Businesses face a multitude of cyber threats, some with severe effects that will require strict security measures. Your staff may have security protocols in place, but have you looked deeper into your cybersecurity lately? Where are your biggest weaknesses?
This article provides key questions to assist you in your discussions about cybersecurity risk management with your staff.
1. How Is Our Top Leadership Informed About Cyber Risks to Our Company?
Consistent communication between the company head and those responsible for managing cyber risks provides constant awareness of current risks affecting the company and the impact it can have on a business. Since the buck stops with you, the CEO is responsible to manage and oversee the business’ risk management. This oversight includes the on-going evaluation of cybersecurity budgets, incident reports, risk assessment scores, and policy improvements.
2. What Is the Present Business Impact of Cyber Risks to Our Company, and What Is Our Plan to Address These Known Risks?
Cybersecurity does not necessarily mean applying a checklist of requirements. It is ensuring that your company is managing cyber risks to a satisfactory level. Managing cybersecurity risks keeps a strategic framework in place for your team that evaluates and manages cybersecurity risk throughout the company.
Identifying critical data and its impacts from cyber threats are crucial to understanding a company’s risk to exposure of a cyber-attack. Whether you look at it from a financial, competitive, reputational, or regulatory point of view, risk assessment outcomes and team feedback is important to identify.
3. Is Our Cybersecurity Program Applying Best Practices and Industry Standards?
An across-the-board cybersecurity plan leverages industry standards and best practices to protect systems that house your company’s important data. Your plan should uncover impending problems before they arise. This proactive strategy enables your team to initiate a timely response if an attack were to occur. Keep a strong recovery plan in place that prevents you from making rash decisions due to panic.
Establishing a good baseline for compliance requirements helps to address specific vulnerabilities, but they do not sufficiently speak to new and active threats or sophisticated attacks. Using a risk-based approach to apply cybersecurity standards and practices will result in much more cost-effective and comprehensive management of these risks than simple compliance activities alone. Consistently asking “what if” questions will help you stay ahead of the attack.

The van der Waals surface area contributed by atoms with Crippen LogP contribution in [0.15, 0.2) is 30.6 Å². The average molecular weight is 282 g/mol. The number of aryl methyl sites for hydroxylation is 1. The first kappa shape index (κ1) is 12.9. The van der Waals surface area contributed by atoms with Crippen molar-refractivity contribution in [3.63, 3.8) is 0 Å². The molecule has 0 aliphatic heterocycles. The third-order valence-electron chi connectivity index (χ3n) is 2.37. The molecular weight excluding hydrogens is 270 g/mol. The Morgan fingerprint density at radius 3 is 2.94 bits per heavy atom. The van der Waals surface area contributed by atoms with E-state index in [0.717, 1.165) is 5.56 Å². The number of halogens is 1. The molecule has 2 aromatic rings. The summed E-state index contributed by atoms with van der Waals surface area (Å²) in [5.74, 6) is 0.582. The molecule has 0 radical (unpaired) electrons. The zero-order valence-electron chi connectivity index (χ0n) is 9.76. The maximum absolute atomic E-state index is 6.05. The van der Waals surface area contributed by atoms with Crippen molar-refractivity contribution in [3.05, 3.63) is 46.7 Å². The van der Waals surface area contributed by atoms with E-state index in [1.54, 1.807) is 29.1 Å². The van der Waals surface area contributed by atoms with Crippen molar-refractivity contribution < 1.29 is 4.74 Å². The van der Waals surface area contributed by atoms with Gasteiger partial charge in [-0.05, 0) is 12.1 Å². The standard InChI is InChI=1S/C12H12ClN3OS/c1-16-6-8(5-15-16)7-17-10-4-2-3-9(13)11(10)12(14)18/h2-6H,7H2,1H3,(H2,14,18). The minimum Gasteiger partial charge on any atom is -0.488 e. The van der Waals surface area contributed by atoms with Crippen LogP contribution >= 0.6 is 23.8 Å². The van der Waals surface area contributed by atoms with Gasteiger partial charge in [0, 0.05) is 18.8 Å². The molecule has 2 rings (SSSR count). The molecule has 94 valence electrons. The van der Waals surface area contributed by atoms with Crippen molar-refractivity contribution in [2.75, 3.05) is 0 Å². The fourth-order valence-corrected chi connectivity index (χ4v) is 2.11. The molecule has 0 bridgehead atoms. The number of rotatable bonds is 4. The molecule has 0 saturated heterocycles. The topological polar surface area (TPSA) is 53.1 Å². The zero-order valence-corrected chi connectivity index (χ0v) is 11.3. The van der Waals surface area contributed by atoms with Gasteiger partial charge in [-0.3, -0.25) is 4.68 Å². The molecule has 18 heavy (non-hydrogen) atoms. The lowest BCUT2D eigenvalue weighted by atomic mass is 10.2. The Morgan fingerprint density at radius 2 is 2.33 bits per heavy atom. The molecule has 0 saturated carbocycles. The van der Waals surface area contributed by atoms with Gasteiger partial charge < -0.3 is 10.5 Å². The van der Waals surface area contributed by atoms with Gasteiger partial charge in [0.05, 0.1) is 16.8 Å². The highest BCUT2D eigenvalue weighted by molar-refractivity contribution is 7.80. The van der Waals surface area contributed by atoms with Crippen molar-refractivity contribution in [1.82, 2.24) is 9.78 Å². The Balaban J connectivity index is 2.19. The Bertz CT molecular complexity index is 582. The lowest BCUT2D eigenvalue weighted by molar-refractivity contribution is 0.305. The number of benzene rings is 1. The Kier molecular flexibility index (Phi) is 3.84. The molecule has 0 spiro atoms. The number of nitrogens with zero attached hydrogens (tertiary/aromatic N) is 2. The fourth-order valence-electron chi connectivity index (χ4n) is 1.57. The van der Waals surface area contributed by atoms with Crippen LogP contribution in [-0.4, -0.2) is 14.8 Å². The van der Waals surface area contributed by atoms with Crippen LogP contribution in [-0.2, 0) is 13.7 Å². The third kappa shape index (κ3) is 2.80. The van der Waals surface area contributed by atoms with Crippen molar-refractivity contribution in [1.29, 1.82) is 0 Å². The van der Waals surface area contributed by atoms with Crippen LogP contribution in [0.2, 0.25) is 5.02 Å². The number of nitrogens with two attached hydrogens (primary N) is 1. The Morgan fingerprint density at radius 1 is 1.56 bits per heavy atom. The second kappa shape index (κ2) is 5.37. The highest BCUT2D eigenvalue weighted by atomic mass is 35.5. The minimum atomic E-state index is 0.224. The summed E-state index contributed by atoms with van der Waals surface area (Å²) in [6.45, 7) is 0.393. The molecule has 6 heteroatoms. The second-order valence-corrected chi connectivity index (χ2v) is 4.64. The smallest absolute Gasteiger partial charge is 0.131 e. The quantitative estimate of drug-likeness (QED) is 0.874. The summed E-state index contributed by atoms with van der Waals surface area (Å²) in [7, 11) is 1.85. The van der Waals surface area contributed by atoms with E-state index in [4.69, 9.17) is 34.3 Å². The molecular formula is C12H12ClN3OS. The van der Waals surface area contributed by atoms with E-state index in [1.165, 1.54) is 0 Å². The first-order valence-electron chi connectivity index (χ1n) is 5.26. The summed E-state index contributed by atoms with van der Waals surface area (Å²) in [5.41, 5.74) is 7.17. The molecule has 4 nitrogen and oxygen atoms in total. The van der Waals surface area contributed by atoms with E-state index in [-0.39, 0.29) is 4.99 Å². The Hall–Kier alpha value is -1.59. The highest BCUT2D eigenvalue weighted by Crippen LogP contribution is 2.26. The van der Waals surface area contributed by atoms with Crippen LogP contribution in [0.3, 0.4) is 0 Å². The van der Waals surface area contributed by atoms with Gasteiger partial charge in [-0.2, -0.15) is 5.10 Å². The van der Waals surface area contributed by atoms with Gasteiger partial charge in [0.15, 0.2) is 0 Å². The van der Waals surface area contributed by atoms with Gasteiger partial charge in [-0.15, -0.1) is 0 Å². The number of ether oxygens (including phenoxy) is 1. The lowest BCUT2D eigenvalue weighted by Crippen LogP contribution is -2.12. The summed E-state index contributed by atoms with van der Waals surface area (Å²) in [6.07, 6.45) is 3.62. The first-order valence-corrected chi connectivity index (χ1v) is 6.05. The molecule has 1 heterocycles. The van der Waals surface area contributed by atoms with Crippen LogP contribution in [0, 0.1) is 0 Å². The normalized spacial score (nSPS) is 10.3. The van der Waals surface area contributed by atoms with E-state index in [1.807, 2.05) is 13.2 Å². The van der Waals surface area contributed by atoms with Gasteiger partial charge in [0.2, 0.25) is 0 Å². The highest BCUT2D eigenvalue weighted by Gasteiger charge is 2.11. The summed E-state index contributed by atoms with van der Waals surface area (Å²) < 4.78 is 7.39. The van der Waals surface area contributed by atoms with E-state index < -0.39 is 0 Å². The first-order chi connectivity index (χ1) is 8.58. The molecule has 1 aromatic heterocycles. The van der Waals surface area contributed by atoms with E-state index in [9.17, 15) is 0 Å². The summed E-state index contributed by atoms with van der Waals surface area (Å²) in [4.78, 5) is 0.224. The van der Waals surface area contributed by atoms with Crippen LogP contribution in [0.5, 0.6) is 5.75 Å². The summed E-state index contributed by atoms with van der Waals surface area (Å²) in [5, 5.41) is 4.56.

4. What Types of Cyber Threats Does Your Security Team Identify Each Week?
Your IT department should be able to calculate how much malicious traffic is being stopped by your current security protocols. Awareness of your business’ cyber risk situation needs to involve the timely detection of data breaches, and an awareness of current threats and vulnerabilities to your company. Your IT staff should be consistently analyzing, gathering, and integrating risk data from different sources and participating in threat information sharing with your team. This will help you identify and respond to threats rapidly. The best scenario is to safeguard your network from attack in the first place.
5. How Far-Reaching Is Our Cyber Incident Response Plan? How Often Do We Test It?
Do you have a network operations center reporting to you? They can provide real-time and trending data on current cyber threats. What about a manager who can identify deliberate risks, such as risks to the supply chain generated through third-party vendors? A high number of cyber-attacks involve third-party vendors who get careless.
An early response can constrain or even prevent an attack on your network. A significant piece of the puzzle includes your company’s cyber incident response preparation. Planning should be carried out in conjunction with other important entities that you interact with day-to-day. This includes incorporating cyber event response procedures with your current policies. A strong disaster recovery and business continuity plan should already be in place.
Some key players in this security planning could include the following:
- Chief Information Officer
- Chief Information Security Officer
- Business Partners
- System Operator Partners
- General Counsel
- Public Affairs
When you go through these 5 questions with your team, you will be able to better measure the condition of your current security and ensure you have a plan to proactively manage cyber security for the future. Revisit these questions often to accurately address new cyber threats. Cyber security is a dynamic, ever-changing field that requires vigilance.
As always, NetRes is here to assist in any technical support you need. Call us at 817-575-6230 or email us at firstname.lastname@example.org.